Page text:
All experts agree that real estate is the best long-term investment to make, and the Turkish property investment market is no exception. Many foreigners have flocked to take advantage of low prices, new builds, and the potential for capital appreciation.
However, as a second homeowner, there may come a time, when you wonder if it is better to rent out property or sell it and invest the money somewhere else. Some expats living in Turkey have sold up, deposited the money in a high-interest savings account and use that to pay their rent, utility bills and other day-to-day living costs.
It sounds attractive but worth remembering is that while these expats are not tapping into their financial investment portfolio, neither are they are making any long terms gains. Base your decision on whether to sell or rent on current market conditions and what makes the most sense financially.
Selling Points to Consider
1: Market Availability
In most areas of Turkey, mass availability is keeping house prices down. In some places like Istanbul, new build constructions captivate the market, hence despite the age and conditions of resale homes, they dominate the price index.
Other towns like Kalkan, have less land available for construction. Thus re-sale homes dominate the market, and the higher price bracket shows the lack of availability. If you are not satisfied with your home’s current value, it might be worth renting out and weathering the market until values increase.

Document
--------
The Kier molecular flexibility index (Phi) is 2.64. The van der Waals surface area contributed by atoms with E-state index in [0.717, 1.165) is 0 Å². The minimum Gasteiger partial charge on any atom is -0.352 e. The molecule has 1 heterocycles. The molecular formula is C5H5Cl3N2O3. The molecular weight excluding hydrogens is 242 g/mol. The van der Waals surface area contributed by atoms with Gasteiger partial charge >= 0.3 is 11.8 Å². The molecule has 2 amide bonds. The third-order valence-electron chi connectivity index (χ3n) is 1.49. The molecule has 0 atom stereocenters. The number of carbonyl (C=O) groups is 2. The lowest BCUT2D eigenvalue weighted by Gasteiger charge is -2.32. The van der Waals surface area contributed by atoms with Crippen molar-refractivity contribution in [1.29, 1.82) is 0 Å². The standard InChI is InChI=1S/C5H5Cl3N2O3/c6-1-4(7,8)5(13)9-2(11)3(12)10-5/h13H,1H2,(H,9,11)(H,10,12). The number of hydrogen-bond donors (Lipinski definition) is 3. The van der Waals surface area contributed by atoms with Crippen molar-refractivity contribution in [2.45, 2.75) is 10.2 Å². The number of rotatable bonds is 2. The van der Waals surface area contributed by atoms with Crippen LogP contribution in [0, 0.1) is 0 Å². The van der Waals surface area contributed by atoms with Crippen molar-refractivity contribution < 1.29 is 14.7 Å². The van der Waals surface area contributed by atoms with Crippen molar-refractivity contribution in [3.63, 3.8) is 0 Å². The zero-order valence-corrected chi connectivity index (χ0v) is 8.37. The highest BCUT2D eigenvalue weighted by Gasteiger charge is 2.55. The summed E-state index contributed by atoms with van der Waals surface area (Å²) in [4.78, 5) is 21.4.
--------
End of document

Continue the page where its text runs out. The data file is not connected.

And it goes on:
2: Capital Gains Tax
In Turkey, selling the property before five years of ownership incurs capital gains tax, on profit made between the buying and selling prices. In cases, where the owner makes a gain of 70.000 Turkish Lira or more, the burden is as high as 35%. In Turkey, it is worth waiting out the five years before selling.
Renting Out Your Home: Points to Think About
1: Market Demand
Business Insider listed Turkey as the 25th best country for foreigners to buy a rental property and make an income from it. They estimate rental yields of 3.62% but in a few holiday coastal resorts that can reach as high as 5%.
Look at the market and see if there is a demand. In many Aegean and Mediterranean coastal resorts, renters struggle to find homes long term because landlords make more money from holiday rentals. However, in Istanbul, you have better chances of finding long term renters because it is a business and education hub.
2: Can You Handle Being a Landlord?
Being a landlord takes patience, people skills and on certain occasions, much time out of your day. Renters often have high demands, you incur expenses from upkeep and maintenance, and while cleanliness is everything, some renters leave homes in need of urgent repairs and decoration. Should you rent to holidaymakers, marketing, emails, and property management are core skills to have.
3: Paying Tax
Much the same as any other income, landlords in Turkey must register and pay tax. Bottom earnings are tax-free, and you can still claim expenses. However, you must sign up to the GIYKIMBIL system, declare everyone living in your property, organize and notarize formal contracts, and use an accountant to handle financial affairs. Being organized, pro-active, and excellent financial management are much-needed skills that landlords should have.
Contact us if you want to sell your property in Turkey. We need as much information as possible including the expected selling price, address, copies of the title deeds, and contact information. Alternatively, to speak with an experienced sales representative who can give more advice about making Turkish property investments work, call us today.